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    The Hoboken Chicken Emergency
    by Daniel Pinkwater
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    Gilead: A Novel
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Transition: part three

This week that is full of preparation for the celebration of Thanksgiving seems a good time to tie up the loose ends the story of WJ’s transition into his new class.  I confessed to you earlier how hard the beginning of this change was for me and provided a peek at another surprise along the way. But I also promised you the good news and here it is.  Very simply.

When I ask WJ what he likes about school, he says everything.  Sometimes I push and say, “But what parts are you favorites?”   His answer remains the same.  All of it; all parts of it; I like everything.  WJ is happy about school. 

I wish I had a lovely and poignant story to illustrate this for you.  But the truth is that the majority of this adjustment has been mundane.  WJ goes to school.  WJ enjoys school.  We, his parents, enjoy the growth we see in him and the room he has to develop.

WJ brought a gift for us home from school this week.  It was a Thankful Tree that he made in his preschool class.  The children each bedecked a branch with leaves cut from their tempera paintings.  The branch was rooted in a baby food jar filled with lovely rocks.  On small white cards tied to the limbs the teachers recorded the things for which the children would like to thank God. One of WJ’s cards reads: I am thankful for Mom and Dad.  Another offers: I am thankful for Grandma and Grandpa, Oma, and Pop.  The last says: I am thankful for my stuffed animals.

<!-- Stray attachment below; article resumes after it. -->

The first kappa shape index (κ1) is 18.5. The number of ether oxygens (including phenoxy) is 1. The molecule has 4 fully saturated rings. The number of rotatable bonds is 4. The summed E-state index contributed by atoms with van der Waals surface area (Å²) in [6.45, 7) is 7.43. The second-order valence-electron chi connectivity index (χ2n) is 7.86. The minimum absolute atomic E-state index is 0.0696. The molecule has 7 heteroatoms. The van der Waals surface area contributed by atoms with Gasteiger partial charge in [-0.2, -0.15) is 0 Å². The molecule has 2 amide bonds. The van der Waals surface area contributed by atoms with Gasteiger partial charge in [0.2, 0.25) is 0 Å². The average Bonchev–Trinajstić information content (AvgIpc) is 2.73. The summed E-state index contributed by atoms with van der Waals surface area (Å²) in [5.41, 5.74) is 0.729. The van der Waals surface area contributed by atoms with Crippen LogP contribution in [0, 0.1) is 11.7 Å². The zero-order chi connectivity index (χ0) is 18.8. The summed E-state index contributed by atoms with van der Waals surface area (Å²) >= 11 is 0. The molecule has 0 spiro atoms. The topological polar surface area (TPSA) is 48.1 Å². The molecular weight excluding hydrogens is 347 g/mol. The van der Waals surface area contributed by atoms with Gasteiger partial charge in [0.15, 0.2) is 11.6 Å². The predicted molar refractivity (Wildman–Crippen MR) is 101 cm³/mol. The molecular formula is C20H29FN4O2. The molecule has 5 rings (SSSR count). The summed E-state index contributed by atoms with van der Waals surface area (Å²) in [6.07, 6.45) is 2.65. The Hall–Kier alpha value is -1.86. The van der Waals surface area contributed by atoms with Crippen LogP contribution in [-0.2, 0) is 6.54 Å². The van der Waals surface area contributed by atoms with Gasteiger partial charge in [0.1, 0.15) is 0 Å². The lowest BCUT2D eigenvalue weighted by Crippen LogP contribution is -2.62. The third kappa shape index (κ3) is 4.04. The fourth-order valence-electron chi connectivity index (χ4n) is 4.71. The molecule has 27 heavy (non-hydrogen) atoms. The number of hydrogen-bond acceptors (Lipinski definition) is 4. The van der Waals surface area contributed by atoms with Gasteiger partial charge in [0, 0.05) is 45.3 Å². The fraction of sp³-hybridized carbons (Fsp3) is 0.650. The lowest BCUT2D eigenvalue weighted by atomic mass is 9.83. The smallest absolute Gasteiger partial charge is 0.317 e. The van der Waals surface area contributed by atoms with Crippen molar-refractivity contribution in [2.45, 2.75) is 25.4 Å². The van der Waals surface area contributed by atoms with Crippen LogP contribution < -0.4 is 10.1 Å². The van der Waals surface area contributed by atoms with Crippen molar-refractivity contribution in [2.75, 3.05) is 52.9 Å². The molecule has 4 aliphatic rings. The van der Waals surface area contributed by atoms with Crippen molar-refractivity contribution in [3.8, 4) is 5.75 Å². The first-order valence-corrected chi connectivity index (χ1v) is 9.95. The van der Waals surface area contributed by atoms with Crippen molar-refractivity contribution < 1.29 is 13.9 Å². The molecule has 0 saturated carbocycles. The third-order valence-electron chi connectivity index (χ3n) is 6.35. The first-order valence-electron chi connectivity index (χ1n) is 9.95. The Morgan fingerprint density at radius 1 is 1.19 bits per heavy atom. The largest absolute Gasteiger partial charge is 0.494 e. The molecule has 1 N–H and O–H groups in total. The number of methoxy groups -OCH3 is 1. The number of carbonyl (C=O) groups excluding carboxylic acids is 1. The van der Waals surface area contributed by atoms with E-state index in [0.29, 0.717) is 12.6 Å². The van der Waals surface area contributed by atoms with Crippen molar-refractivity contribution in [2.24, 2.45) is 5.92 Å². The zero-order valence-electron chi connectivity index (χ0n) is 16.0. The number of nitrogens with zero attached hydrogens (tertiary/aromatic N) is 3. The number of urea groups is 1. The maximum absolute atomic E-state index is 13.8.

More has stayed the same than has changed for WJ this fall.  He loves all the same things.  School.  His teachers.  Making art.  Friends. His grandparents.  And his best imaginary pal, Doggie.

It has not been a time without questions or worries but none of it has been more than we could handle.  Those shaky times are so overshadowed by what is good.  It is like those early, rocky moments were the first leaves that fell from autumn’s trees.  They trickled down one at a time, largely unnoticed by passersby, and were one day covered by a deluge autumnal glory, by red and yellow, by orange and the occasional purple.  Those first leaves have already disappeared, fallen apart at the bottom of the piles.  They are already melting, turning back into the good soil down under the drifting coating of the beautiful leaves, down at the roots of the Thankful Tree.   



Photo by Jennifer Mowery Marsh

I have been trying to decide what to tell you about my trip to Vermont with the girlfriends last weekend. It was so tempting to take this awkwardly snapped backseat photo of our run-in with Officer Morrison, tales from the newly downloaded Truth or Dare iPhone app, and the fact that we had chosen a signature cocktail for this getaway to spin this story into a hyperbolic Moms Gone Wild tale of mischief. 

But I think it serves me better to stay closer to the truth.  Let me begin at the beginning.